USA v. Gallatin
NOT RECOMMENDED FOR FULL-TEXT PUBLICATION File Name: 06a0882n.06 Filed: December 7, 2006 No. 05-4603 UNITED STATES COURT OF APPEALS FOR THE SIXTH CIRCUIT
UNITED STATES OF AMERICA, Appellee, v. GREGORY GALLATIN, Appellant.
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ON APPEAL FROM THE UNITED STATES DISTRICT COURT FOR THE SOUTHERN DISTRICT OF OHIO
Before: SUTTON and GRIFFIN, Circuit Judges; and COHN, District Judge.*
SUTTON, Circuit Judge. Gregory Gallatin pleaded guilty to two marijuana-distribution charges, after which the court imposed a 110-month sentence. In the aftermath of United States v. Booker, 543 U.S. 220 (2005), Gallatin received a second sentencing hearing. At this hearing, the district court properly acknowledged the advisory nature of the guidelines, correctly calculated Gallatin's guidelines range, adequately considered the § 3553(a) factors and imposed the same sentence. Because this second sentence is both procedurally and substantively reasonable, we affirm.
The Honorable Avern Cohn, United States District Judge for the Eastern District of Michigan, sitting by designation.
No. 05-4603 U.S. v. Gallatin I.
On December 1, 2000, DEA agents arrested Kevin Mueller and seized 55 pounds of marijuana from him. Soon after the arrest, Mueller cooperated with the agents and told them that Gallatin was his marijuana source.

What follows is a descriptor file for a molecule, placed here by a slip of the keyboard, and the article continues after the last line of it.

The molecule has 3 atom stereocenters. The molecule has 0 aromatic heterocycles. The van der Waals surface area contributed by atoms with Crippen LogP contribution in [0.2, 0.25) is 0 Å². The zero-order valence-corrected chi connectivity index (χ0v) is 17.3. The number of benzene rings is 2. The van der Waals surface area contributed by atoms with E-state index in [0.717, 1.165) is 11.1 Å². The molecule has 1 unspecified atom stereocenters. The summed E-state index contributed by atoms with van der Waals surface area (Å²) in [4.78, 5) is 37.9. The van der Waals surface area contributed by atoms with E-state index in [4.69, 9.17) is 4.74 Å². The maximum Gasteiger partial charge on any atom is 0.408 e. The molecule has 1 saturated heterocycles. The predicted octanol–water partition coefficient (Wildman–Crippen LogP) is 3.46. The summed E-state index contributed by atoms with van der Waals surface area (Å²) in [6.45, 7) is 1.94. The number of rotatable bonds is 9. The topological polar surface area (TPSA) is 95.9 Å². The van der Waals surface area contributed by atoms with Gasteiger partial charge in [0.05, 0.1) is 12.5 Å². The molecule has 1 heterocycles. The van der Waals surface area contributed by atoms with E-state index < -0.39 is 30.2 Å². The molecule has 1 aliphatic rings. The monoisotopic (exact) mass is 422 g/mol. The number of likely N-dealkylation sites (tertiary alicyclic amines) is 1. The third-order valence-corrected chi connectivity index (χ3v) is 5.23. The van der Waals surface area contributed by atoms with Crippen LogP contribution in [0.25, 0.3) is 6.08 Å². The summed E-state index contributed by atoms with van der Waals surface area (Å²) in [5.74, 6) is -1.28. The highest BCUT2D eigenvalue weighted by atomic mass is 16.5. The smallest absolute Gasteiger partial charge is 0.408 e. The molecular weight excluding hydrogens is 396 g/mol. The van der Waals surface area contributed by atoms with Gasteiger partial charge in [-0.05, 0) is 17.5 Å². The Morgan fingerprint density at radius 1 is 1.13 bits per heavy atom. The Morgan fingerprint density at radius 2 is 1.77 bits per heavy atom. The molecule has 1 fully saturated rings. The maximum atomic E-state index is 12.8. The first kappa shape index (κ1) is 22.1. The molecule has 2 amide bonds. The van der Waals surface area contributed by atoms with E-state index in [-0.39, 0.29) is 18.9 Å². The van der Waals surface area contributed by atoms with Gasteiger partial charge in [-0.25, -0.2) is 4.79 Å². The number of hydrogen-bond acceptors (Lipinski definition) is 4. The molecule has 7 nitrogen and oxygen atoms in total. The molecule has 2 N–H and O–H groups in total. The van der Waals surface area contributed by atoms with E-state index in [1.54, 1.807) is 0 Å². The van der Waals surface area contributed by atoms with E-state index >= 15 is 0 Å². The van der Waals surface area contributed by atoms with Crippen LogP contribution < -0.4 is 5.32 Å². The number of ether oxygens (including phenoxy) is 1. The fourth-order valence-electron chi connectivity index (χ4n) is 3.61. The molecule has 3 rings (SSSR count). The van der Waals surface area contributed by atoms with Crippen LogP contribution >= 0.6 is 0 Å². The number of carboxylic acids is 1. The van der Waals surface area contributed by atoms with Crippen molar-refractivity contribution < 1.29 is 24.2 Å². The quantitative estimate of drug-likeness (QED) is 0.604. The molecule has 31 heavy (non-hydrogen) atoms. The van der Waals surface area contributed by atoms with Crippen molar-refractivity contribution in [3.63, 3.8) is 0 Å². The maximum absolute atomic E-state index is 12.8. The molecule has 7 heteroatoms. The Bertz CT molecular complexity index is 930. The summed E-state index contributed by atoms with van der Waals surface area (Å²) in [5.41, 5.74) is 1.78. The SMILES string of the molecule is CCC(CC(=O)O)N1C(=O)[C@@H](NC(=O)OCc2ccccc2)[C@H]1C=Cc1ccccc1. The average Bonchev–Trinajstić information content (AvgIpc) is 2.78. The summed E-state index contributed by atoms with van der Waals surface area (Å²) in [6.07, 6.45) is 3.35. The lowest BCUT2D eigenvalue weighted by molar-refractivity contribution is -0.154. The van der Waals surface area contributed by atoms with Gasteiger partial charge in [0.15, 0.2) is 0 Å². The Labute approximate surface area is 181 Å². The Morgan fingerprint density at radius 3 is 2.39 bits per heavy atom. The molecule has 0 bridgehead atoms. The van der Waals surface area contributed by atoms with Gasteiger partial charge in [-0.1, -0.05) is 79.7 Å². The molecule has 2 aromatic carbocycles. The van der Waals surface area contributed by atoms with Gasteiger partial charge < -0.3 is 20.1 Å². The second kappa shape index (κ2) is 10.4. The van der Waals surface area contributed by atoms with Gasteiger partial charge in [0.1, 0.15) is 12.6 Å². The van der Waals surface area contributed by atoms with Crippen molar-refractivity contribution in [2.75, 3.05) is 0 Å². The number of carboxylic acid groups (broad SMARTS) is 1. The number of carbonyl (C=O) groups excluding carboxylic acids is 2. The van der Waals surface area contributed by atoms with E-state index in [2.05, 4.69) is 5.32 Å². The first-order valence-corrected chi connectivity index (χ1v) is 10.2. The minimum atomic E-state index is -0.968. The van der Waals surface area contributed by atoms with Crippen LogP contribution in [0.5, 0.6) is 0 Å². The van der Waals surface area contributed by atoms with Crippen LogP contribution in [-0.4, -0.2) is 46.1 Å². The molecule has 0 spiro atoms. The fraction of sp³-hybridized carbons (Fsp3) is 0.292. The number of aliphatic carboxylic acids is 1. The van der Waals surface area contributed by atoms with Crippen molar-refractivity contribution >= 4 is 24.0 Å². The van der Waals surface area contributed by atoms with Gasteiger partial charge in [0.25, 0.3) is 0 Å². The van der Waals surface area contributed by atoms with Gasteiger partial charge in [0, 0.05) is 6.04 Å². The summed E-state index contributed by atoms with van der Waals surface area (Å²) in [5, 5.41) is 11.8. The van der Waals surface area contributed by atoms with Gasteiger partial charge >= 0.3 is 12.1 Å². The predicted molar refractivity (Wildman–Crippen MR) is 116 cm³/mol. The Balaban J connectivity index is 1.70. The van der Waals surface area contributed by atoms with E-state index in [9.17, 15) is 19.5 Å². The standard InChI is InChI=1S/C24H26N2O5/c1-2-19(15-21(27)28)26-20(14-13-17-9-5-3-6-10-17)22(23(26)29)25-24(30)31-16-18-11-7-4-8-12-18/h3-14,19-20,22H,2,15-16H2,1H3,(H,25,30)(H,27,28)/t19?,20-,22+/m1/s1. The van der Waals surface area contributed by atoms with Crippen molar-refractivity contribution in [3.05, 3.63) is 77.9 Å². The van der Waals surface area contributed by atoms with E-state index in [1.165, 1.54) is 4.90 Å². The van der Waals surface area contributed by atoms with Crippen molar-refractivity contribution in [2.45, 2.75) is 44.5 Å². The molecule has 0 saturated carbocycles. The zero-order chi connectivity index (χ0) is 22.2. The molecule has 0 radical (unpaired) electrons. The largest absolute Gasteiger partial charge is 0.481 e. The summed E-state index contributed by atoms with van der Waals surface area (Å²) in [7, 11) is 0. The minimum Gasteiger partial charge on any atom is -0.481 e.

Relying on Mueller's tip, the agents obtained a search warrant for Gallatin's residence. During the search of Gallatin's home, the agents seized 110 pounds of marijuana, a number of scales, a loaded handgun and other items that are frequently utilized in drug trafficking.
In August 2001, Gallatin pleaded guilty to one count of conspiracy to distribute marijuana, see 21 U.S.C. § 846, and one count of possession of marijuana with intent to distribute, see id. § 841(a)(1). On July 29, 2002, the district court sentenced Gallatin to a 110-month prison term. A panel of this court affirmed his sentence. United States v. Gallatin, 88 F. App'x 54 (6th Cir. Feb. 12, 2004).
The Supreme Court granted Gallatin's certiorari petition, vacated the judgment and remanded the case for reconsideration in light of Booker. Gallatin v. United States, 543 U.S. 1110 (2005). The district court imposed a 110-month prison sentence on remand.